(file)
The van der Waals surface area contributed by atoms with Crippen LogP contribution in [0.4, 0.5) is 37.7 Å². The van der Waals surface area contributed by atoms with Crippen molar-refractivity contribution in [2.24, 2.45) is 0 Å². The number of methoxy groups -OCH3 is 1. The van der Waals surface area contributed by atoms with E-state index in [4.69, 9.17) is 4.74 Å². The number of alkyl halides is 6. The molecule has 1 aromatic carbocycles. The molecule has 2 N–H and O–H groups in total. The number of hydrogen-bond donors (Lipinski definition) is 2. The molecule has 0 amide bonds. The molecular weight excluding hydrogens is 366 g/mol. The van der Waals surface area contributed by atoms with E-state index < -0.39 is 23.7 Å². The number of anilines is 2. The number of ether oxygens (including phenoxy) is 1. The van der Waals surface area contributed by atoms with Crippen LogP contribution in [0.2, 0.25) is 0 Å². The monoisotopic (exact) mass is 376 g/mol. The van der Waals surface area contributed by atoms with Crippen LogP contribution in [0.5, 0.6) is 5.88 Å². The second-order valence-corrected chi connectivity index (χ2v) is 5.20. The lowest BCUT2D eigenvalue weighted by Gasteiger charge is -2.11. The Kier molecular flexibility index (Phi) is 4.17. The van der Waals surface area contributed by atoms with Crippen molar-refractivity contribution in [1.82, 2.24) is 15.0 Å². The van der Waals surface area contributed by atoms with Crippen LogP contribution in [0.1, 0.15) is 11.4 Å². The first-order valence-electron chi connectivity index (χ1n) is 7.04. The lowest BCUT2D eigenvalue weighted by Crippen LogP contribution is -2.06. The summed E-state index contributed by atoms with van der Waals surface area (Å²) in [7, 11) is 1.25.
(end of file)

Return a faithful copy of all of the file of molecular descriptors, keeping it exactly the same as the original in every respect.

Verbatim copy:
The van der Waals surface area contributed by atoms with Crippen LogP contribution in [0.4, 0.5) is 37.7 Å². The van der Waals surface area contributed by atoms with Crippen molar-refractivity contribution in [2.24, 2.45) is 0 Å². The number of methoxy groups -OCH3 is 1. The van der Waals surface area contributed by atoms with E-state index in [4.69, 9.17) is 4.74 Å². The number of alkyl halides is 6. The molecule has 1 aromatic carbocycles. The molecule has 2 N–H and O–H groups in total. The number of hydrogen-bond donors (Lipinski definition) is 2. The molecule has 0 amide bonds. The molecular weight excluding hydrogens is 366 g/mol. The van der Waals surface area contributed by atoms with E-state index < -0.39 is 23.7 Å². The number of anilines is 2. The number of ether oxygens (including phenoxy) is 1. The van der Waals surface area contributed by atoms with Crippen LogP contribution in [0.2, 0.25) is 0 Å². The monoisotopic (exact) mass is 376 g/mol. The van der Waals surface area contributed by atoms with Crippen LogP contribution in [0.5, 0.6) is 5.88 Å². The second-order valence-corrected chi connectivity index (χ2v) is 5.20. The lowest BCUT2D eigenvalue weighted by Gasteiger charge is -2.11. The Kier molecular flexibility index (Phi) is 4.17. The van der Waals surface area contributed by atoms with Crippen molar-refractivity contribution in [1.82, 2.24) is 15.0 Å². The van der Waals surface area contributed by atoms with Crippen LogP contribution in [0.1, 0.15) is 11.4 Å². The first-order valence-electron chi connectivity index (χ1n) is 7.04. The lowest BCUT2D eigenvalue weighted by Crippen LogP contribution is -2.06. The summed E-state index contributed by atoms with van der Waals surface area (Å²) in [7, 11) is 1.25.